Question 9: Are there alternative measures to reduce online copyright infringement that may be more effective?
There are several alternative measures that may be more effective, including:
- Content distributors should ensure that their content is made available to the Australian public at a reasonable price, at the same time as releases in other countries, and absent any Digital Restrictions Management technology (DRM, also sometimes erroneously termed Digital Rights Management, which does more to inconvenience legitimate purchasers than it does to curb copyright infringement).
- Content creators and distributors should be encouraged to update their business models to accommodate and take advantage of the realities of ubiquitous digital communications. For example, works can be made freely available online under liberal licenses (such as Creative Commons Attribution Share-Alike) which massively increases exposure, whilst also being offered for sale, perhaps in higher quality on physical media, or with additional bonus content in the for-purchase versions. Public screenings, performances, displays, commissions and so forth (depending on the media in question) will contribute further income streams all while reducing copyright infringement.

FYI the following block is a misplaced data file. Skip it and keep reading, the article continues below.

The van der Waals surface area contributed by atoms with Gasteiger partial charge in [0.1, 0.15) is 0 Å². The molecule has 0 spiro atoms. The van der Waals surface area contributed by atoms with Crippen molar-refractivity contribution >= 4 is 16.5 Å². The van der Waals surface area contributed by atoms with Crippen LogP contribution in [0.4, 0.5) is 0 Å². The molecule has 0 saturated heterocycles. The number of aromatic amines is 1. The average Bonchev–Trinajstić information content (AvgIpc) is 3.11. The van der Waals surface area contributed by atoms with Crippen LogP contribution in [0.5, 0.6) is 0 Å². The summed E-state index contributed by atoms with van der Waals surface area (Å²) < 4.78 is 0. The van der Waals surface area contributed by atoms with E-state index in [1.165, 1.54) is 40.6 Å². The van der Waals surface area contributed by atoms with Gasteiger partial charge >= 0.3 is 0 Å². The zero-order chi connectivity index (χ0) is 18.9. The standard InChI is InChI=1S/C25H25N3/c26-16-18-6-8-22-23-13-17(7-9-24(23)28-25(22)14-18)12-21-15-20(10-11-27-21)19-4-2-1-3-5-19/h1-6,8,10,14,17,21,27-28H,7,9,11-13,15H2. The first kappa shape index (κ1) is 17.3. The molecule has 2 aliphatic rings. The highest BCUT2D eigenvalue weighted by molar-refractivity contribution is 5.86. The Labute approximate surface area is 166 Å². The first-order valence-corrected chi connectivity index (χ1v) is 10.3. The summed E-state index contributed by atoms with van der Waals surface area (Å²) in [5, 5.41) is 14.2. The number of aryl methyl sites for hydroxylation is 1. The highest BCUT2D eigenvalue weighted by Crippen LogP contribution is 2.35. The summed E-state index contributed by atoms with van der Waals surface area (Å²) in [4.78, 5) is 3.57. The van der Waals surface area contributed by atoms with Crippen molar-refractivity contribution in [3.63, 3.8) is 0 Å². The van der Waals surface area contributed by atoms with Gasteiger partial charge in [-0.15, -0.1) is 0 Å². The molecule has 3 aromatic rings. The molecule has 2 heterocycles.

- Australian copyright law could be amended such that individuals making copies of works (e.g. downloading works, or sharing works with each other online) on a noncommercial basis does not constitute copyright infringement. Changing the law in this way would immediately reduce online copyright infringement, because a large amount of activity currently termed infringement would no longer be seen as such.
Finally, as a member of Pirate Party Australia it would be remiss of me not to provide a link to the party’s rather more detailed and well-referenced submission, which thankfully was published by the AGD. We’ve also got a Pozible campaign running to raise funds for an English translation of the Dutch Pirate Bay blocking appeal trial ruling, which will help add to the body of evidence demonstrating that web site blocking is ineffective.